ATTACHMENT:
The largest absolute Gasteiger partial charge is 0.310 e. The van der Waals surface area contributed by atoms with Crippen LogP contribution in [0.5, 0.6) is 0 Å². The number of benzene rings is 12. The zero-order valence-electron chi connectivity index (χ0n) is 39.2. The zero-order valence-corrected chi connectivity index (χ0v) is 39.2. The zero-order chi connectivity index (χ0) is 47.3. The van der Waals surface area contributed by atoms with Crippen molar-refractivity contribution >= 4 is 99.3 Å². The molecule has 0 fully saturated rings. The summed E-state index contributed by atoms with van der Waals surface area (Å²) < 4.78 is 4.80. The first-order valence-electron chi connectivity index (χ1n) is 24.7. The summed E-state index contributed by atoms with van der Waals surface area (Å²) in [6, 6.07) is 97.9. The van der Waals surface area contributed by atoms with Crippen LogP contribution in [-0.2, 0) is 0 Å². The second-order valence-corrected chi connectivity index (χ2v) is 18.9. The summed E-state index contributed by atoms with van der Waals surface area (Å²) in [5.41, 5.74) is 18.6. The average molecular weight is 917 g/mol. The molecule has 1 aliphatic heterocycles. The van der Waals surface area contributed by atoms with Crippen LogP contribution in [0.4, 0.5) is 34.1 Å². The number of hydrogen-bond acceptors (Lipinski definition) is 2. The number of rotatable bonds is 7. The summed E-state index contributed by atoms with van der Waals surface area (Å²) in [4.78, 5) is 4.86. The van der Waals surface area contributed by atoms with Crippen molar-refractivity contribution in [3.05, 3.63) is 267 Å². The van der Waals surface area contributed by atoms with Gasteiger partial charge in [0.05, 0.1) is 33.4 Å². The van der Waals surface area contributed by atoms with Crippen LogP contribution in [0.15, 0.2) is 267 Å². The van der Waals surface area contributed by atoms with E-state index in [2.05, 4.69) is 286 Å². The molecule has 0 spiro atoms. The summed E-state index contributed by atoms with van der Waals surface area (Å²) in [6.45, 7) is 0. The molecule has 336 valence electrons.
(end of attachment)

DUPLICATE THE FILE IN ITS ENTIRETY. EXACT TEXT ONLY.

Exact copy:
The largest absolute Gasteiger partial charge is 0.310 e. The van der Waals surface area contributed by atoms with Crippen LogP contribution in [0.5, 0.6) is 0 Å². The number of benzene rings is 12. The zero-order valence-electron chi connectivity index (χ0n) is 39.2. The zero-order valence-corrected chi connectivity index (χ0v) is 39.2. The zero-order chi connectivity index (χ0) is 47.3. The van der Waals surface area contributed by atoms with Crippen molar-refractivity contribution >= 4 is 99.3 Å². The molecule has 0 fully saturated rings. The summed E-state index contributed by atoms with van der Waals surface area (Å²) < 4.78 is 4.80. The first-order valence-electron chi connectivity index (χ1n) is 24.7. The summed E-state index contributed by atoms with van der Waals surface area (Å²) in [6, 6.07) is 97.9. The van der Waals surface area contributed by atoms with Crippen LogP contribution in [-0.2, 0) is 0 Å². The second-order valence-corrected chi connectivity index (χ2v) is 18.9. The summed E-state index contributed by atoms with van der Waals surface area (Å²) in [5.41, 5.74) is 18.6. The average molecular weight is 917 g/mol. The molecule has 1 aliphatic heterocycles. The van der Waals surface area contributed by atoms with Crippen LogP contribution in [0.4, 0.5) is 34.1 Å². The number of hydrogen-bond acceptors (Lipinski definition) is 2. The number of rotatable bonds is 7. The summed E-state index contributed by atoms with van der Waals surface area (Å²) in [4.78, 5) is 4.86. The van der Waals surface area contributed by atoms with Crippen molar-refractivity contribution in [3.05, 3.63) is 267 Å². The van der Waals surface area contributed by atoms with Gasteiger partial charge in [0.05, 0.1) is 33.4 Å². The van der Waals surface area contributed by atoms with Crippen LogP contribution in [0.15, 0.2) is 267 Å². The van der Waals surface area contributed by atoms with E-state index in [2.05, 4.69) is 286 Å². The molecule has 0 spiro atoms. The summed E-state index contributed by atoms with van der Waals surface area (Å²) in [6.45, 7) is 0. The molecule has 336 valence electrons.